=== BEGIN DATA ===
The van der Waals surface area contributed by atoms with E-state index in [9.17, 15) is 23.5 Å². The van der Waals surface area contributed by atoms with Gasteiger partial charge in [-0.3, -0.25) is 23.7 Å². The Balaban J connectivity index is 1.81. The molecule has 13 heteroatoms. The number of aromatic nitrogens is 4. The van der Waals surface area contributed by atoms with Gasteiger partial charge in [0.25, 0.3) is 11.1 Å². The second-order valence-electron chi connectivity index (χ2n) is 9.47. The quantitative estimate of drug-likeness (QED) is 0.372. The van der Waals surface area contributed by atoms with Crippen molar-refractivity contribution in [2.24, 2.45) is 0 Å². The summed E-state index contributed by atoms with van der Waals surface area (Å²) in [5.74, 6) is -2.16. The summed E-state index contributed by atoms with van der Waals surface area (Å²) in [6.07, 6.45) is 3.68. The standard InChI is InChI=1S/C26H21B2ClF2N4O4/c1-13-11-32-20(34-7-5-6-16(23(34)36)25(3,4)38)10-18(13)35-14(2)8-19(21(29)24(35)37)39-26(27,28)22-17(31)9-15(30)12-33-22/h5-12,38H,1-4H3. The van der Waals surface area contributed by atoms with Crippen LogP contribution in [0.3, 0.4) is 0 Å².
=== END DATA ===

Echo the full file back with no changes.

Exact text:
The van der Waals surface area contributed by atoms with E-state index in [9.17, 15) is 23.5 Å². The van der Waals surface area contributed by atoms with Gasteiger partial charge in [-0.3, -0.25) is 23.7 Å². The Balaban J connectivity index is 1.81. The molecule has 13 heteroatoms. The number of aromatic nitrogens is 4. The van der Waals surface area contributed by atoms with Gasteiger partial charge in [0.25, 0.3) is 11.1 Å². The second-order valence-electron chi connectivity index (χ2n) is 9.47. The quantitative estimate of drug-likeness (QED) is 0.372. The van der Waals surface area contributed by atoms with Crippen molar-refractivity contribution in [2.24, 2.45) is 0 Å². The summed E-state index contributed by atoms with van der Waals surface area (Å²) in [5.74, 6) is -2.16. The summed E-state index contributed by atoms with van der Waals surface area (Å²) in [6.07, 6.45) is 3.68. The standard InChI is InChI=1S/C26H21B2ClF2N4O4/c1-13-11-32-20(34-7-5-6-16(23(34)36)25(3,4)38)10-18(13)35-14(2)8-19(21(29)24(35)37)39-26(27,28)22-17(31)9-15(30)12-33-22/h5-12,38H,1-4H3. The van der Waals surface area contributed by atoms with Crippen LogP contribution in [0.3, 0.4) is 0 Å².